Beagle

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The diffusion rate of methane gas compared to that of helium is:
A. twice as fast
B. 4 times as slow
C. 4 times as fast
D. half as fast
E. 12 times as fast


Please help! Answer is: D
 

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Originally posted by Beagle
The diffusion rate of methane gas compared to that of helium is:
A. twice as fast
B. 4 times as slow
C. 4 times as fast
D. half as fast
E. 12 times as fast


Remember as a gas gets heavier and heavier it makes it more slower overall. So the first thing you should wonder is what is different. Helium is a very light gas. Use common sense and remember all those helium balloons at your 5th birthday party. Then look at methane. It is the most simplest alkane on earth. But it is more complex than helium. Thus, I would eliminate choices A, C, and E immediately. The rest is guessing. I'm sorry I don't know the exact way to solve this solution, but my method gives you a 50/50 shot. Maybe it has to do with molecular weight. Since Helium is a diatomic gas (CH4 (methane is 2x bigger). since you know bigger molecules are slower, then it means that He is twice as fast. But the answer is not A, we are dealing with Methane compared to Helium not the reverse. So we know that methane is twice as slow. The answer is D. Hey, I just solved it by using common sense. Great eh???


Please help! Answer is: D
I hope this helps.

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UBTom

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Hi guys,

I wonder if this has anything to do with Graham's law of gas effusion, which was:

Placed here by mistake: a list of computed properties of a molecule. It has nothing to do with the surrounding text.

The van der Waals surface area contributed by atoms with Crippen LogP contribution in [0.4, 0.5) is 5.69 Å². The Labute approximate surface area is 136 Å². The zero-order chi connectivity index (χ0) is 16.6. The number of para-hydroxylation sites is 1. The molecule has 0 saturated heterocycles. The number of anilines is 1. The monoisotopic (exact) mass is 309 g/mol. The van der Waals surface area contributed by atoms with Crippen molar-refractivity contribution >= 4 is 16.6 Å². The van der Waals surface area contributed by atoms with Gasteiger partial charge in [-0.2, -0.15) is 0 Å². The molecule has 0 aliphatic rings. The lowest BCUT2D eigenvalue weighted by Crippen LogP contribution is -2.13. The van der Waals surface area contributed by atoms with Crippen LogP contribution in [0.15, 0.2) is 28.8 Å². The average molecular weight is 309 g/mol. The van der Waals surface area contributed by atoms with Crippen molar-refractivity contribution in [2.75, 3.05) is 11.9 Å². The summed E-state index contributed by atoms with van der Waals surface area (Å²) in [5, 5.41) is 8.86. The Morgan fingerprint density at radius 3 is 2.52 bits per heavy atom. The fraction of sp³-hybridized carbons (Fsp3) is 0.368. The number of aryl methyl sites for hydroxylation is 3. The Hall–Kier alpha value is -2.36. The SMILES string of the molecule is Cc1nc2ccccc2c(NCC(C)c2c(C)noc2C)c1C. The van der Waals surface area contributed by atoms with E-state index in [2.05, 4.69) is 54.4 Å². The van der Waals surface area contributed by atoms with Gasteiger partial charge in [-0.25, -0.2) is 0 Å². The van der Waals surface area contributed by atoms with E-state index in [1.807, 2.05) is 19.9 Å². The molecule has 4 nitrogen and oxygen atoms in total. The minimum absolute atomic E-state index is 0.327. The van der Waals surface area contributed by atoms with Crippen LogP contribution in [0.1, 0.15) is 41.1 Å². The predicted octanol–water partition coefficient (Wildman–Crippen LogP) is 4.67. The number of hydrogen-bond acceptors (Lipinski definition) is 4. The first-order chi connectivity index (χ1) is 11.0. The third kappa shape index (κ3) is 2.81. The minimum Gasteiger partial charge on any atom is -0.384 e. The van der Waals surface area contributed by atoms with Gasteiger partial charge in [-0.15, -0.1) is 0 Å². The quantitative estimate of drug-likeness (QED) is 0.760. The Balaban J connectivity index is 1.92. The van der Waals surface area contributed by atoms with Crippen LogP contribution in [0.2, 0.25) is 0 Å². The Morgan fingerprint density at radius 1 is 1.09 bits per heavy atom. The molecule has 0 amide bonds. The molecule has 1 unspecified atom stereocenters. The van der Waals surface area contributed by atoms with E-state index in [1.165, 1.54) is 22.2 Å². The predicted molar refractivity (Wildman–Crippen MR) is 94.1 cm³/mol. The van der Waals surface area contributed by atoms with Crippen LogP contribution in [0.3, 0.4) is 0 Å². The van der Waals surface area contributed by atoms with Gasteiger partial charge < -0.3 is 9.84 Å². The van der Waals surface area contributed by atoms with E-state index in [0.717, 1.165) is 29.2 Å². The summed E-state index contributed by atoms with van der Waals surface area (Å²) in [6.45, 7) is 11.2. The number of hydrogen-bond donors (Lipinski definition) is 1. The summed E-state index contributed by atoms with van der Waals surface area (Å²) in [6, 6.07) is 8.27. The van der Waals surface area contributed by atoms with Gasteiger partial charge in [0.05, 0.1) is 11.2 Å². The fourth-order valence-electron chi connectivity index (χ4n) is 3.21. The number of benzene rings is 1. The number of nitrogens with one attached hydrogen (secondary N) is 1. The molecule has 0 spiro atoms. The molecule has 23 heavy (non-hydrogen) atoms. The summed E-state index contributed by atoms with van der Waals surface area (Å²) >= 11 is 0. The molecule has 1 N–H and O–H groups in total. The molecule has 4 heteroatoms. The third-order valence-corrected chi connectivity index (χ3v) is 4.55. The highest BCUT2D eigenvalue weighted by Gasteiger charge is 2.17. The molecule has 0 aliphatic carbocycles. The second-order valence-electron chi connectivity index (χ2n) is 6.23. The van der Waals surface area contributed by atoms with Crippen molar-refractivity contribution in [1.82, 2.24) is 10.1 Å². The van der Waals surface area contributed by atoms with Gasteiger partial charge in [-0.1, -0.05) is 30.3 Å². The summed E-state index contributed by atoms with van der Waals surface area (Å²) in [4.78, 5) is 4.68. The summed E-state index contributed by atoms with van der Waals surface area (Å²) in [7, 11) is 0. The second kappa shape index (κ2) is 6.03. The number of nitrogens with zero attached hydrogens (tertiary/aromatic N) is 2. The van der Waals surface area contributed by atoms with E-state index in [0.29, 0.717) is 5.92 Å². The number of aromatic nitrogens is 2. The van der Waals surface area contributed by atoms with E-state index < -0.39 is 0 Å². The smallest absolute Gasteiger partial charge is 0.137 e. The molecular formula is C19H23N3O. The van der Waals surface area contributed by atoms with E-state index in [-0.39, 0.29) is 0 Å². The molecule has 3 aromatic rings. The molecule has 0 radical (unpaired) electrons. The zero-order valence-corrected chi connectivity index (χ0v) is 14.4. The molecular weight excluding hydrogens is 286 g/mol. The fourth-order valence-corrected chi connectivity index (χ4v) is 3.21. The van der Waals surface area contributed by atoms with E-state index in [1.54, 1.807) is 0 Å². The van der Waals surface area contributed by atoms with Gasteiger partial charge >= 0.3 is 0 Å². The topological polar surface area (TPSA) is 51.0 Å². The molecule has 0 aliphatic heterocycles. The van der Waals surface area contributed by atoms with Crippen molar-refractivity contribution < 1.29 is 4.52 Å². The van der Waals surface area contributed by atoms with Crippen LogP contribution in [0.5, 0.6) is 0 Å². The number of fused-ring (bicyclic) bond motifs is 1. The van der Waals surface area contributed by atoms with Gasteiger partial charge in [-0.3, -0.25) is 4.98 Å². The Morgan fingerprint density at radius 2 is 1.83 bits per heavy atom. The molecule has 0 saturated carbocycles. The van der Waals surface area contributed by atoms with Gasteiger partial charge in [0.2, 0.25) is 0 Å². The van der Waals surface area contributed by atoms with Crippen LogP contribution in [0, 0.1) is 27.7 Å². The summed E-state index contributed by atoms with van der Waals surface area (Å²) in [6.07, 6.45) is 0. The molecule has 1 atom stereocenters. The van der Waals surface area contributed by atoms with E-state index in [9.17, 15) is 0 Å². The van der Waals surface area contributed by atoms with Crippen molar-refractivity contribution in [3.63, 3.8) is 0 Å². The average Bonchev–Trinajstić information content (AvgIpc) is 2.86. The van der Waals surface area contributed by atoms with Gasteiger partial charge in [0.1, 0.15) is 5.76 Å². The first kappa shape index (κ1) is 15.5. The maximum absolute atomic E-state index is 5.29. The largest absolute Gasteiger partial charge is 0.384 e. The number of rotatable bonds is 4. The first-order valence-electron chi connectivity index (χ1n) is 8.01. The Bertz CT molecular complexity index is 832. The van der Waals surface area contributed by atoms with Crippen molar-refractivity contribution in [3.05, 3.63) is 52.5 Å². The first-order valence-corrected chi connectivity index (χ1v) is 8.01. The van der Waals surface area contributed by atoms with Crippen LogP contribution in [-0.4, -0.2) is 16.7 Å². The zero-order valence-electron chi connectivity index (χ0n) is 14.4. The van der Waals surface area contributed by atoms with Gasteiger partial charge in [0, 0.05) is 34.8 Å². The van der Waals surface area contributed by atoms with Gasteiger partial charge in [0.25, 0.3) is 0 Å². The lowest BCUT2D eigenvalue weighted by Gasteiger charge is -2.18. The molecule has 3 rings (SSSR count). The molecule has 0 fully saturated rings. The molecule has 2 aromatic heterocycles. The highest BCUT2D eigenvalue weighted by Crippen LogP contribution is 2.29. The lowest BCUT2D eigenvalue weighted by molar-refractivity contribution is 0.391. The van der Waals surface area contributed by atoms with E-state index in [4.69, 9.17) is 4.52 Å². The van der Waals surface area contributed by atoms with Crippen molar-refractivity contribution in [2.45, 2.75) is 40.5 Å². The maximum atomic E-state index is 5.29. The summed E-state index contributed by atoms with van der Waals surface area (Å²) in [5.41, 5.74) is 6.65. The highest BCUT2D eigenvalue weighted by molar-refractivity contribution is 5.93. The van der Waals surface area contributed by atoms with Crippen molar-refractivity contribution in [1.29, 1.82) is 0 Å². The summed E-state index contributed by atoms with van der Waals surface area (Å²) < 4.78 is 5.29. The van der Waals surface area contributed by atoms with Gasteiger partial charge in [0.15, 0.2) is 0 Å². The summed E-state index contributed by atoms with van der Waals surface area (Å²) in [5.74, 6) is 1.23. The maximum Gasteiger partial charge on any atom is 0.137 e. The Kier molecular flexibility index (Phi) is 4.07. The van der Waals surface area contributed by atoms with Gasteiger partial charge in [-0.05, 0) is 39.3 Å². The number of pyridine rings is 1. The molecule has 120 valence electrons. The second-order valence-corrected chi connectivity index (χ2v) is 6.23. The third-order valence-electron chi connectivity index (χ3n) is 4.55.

(Rate of diffusion of gas A)(density of gas A)^1/2 = (rate of gas B)(density of gas B)^1/2

(the ^1/2 means square root).

At STP conditions, 1 mole of methane should have the same volume as 1 mole of helium, right? (this I'm not sure). If that's the case, then methane is 4x denser than helium (i.e. 4x heavier for the same volume). If that's the case, the Graham's law equation works out to methane diffusing half as fast as helium.

Maybe that's why the answer is D.. ;) Anyway, being that it's been 7 years since I took general chem, somebody might want to check up on this because I might be wrong.

P.S. BTW Helium is a noble gas and does NOT normally exist in diatomic form-- Hydrogen does.
 
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DesiDentist

G. S. Khurana, DMD, MBA
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Originally posted by UBTom
P.S. BTW Helium is a noble gas and does NOT normally exist in diatomic form-- Hydrogen does.
Thanks I totally forgot that since I didn't have a periodic table in front of me. But still, by using common sense you can work these out even without knowing every formula. I believe the DAT will be the same way. But the more you know the more you can apply.

DesiDentist
 
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